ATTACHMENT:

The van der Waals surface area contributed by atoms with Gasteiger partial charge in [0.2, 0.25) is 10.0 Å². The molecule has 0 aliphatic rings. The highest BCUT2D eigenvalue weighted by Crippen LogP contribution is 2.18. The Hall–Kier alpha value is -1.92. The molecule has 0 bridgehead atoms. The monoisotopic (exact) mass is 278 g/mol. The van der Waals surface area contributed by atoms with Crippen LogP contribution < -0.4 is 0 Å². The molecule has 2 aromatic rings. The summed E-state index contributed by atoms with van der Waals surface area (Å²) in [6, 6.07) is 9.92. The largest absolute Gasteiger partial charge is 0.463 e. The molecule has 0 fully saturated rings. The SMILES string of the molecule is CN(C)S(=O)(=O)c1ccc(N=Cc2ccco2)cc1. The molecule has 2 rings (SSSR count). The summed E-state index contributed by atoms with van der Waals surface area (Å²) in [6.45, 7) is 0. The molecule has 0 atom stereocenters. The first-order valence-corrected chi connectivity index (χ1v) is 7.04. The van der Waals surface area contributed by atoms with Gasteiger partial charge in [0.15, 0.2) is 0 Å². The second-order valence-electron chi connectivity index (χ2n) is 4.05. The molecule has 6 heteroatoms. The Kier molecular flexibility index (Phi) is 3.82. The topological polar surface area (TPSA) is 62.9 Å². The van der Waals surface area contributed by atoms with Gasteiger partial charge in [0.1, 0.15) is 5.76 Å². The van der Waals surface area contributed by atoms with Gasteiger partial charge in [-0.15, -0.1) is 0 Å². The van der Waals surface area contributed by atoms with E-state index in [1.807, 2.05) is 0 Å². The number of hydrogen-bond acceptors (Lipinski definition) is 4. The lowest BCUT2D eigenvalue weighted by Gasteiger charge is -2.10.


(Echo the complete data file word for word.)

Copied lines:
The van der Waals surface area contributed by atoms with Gasteiger partial charge in [0.2, 0.25) is 10.0 Å². The molecule has 0 aliphatic rings. The highest BCUT2D eigenvalue weighted by Crippen LogP contribution is 2.18. The Hall–Kier alpha value is -1.92. The molecule has 0 bridgehead atoms. The monoisotopic (exact) mass is 278 g/mol. The van der Waals surface area contributed by atoms with Crippen LogP contribution < -0.4 is 0 Å². The molecule has 2 aromatic rings. The summed E-state index contributed by atoms with van der Waals surface area (Å²) in [6, 6.07) is 9.92. The largest absolute Gasteiger partial charge is 0.463 e. The molecule has 0 fully saturated rings. The SMILES string of the molecule is CN(C)S(=O)(=O)c1ccc(N=Cc2ccco2)cc1. The molecule has 2 rings (SSSR count). The summed E-state index contributed by atoms with van der Waals surface area (Å²) in [6.45, 7) is 0. The molecule has 0 atom stereocenters. The first-order valence-corrected chi connectivity index (χ1v) is 7.04. The van der Waals surface area contributed by atoms with Gasteiger partial charge in [0.15, 0.2) is 0 Å². The second-order valence-electron chi connectivity index (χ2n) is 4.05. The molecule has 6 heteroatoms. The Kier molecular flexibility index (Phi) is 3.82. The topological polar surface area (TPSA) is 62.9 Å². The van der Waals surface area contributed by atoms with Gasteiger partial charge in [0.1, 0.15) is 5.76 Å². The van der Waals surface area contributed by atoms with Gasteiger partial charge in [-0.15, -0.1) is 0 Å². The van der Waals surface area contributed by atoms with E-state index in [1.807, 2.05) is 0 Å². The number of hydrogen-bond acceptors (Lipinski definition) is 4. The lowest BCUT2D eigenvalue weighted by Gasteiger charge is -2.10.